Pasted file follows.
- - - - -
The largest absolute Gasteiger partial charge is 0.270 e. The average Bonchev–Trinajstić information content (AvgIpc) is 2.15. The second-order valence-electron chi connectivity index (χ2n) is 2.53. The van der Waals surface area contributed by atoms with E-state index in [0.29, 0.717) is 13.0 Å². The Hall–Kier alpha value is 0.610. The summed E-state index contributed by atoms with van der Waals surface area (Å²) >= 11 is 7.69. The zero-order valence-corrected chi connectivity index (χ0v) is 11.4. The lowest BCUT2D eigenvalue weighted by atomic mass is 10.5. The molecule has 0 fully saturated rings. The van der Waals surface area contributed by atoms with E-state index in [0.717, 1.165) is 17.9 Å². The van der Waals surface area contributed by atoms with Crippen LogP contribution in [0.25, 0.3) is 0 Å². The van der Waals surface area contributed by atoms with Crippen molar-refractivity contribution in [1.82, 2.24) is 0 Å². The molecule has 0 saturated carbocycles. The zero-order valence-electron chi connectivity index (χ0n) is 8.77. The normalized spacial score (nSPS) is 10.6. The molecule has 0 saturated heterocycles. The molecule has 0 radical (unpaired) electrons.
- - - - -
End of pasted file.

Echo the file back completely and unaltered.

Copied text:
The largest absolute Gasteiger partial charge is 0.270 e. The average Bonchev–Trinajstić information content (AvgIpc) is 2.15. The second-order valence-electron chi connectivity index (χ2n) is 2.53. The van der Waals surface area contributed by atoms with E-state index in [0.29, 0.717) is 13.0 Å². The Hall–Kier alpha value is 0.610. The summed E-state index contributed by atoms with van der Waals surface area (Å²) >= 11 is 7.69. The zero-order valence-corrected chi connectivity index (χ0v) is 11.4. The lowest BCUT2D eigenvalue weighted by atomic mass is 10.5. The molecule has 0 fully saturated rings. The van der Waals surface area contributed by atoms with E-state index in [0.717, 1.165) is 17.9 Å². The van der Waals surface area contributed by atoms with Crippen LogP contribution in [0.25, 0.3) is 0 Å². The van der Waals surface area contributed by atoms with Crippen molar-refractivity contribution in [1.82, 2.24) is 0 Å². The molecule has 0 saturated carbocycles. The zero-order valence-electron chi connectivity index (χ0n) is 8.77. The normalized spacial score (nSPS) is 10.6. The molecule has 0 saturated heterocycles. The molecule has 0 radical (unpaired) electrons.